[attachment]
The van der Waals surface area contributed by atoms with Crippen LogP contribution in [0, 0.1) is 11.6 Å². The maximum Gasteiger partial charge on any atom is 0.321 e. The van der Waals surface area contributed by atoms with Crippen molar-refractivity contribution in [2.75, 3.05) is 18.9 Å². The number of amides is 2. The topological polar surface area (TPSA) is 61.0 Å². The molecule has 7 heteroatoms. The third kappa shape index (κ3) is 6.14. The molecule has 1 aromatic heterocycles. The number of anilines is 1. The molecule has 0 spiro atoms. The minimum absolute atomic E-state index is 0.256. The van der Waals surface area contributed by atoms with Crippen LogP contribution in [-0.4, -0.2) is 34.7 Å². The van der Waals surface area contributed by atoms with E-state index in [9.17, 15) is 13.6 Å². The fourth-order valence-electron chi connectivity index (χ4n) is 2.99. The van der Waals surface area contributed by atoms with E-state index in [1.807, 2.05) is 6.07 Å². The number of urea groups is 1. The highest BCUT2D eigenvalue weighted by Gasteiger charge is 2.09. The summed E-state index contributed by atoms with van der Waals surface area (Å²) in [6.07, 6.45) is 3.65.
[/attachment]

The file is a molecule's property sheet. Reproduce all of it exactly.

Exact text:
The van der Waals surface area contributed by atoms with Crippen LogP contribution in [0, 0.1) is 11.6 Å². The maximum Gasteiger partial charge on any atom is 0.321 e. The van der Waals surface area contributed by atoms with Crippen molar-refractivity contribution in [2.75, 3.05) is 18.9 Å². The number of amides is 2. The topological polar surface area (TPSA) is 61.0 Å². The molecule has 7 heteroatoms. The third kappa shape index (κ3) is 6.14. The molecule has 1 aromatic heterocycles. The number of anilines is 1. The molecule has 0 spiro atoms. The minimum absolute atomic E-state index is 0.256. The van der Waals surface area contributed by atoms with Crippen LogP contribution in [-0.4, -0.2) is 34.7 Å². The van der Waals surface area contributed by atoms with E-state index in [9.17, 15) is 13.6 Å². The fourth-order valence-electron chi connectivity index (χ4n) is 2.99. The van der Waals surface area contributed by atoms with E-state index in [1.807, 2.05) is 6.07 Å². The number of urea groups is 1. The highest BCUT2D eigenvalue weighted by Gasteiger charge is 2.09. The summed E-state index contributed by atoms with van der Waals surface area (Å²) in [6.07, 6.45) is 3.65.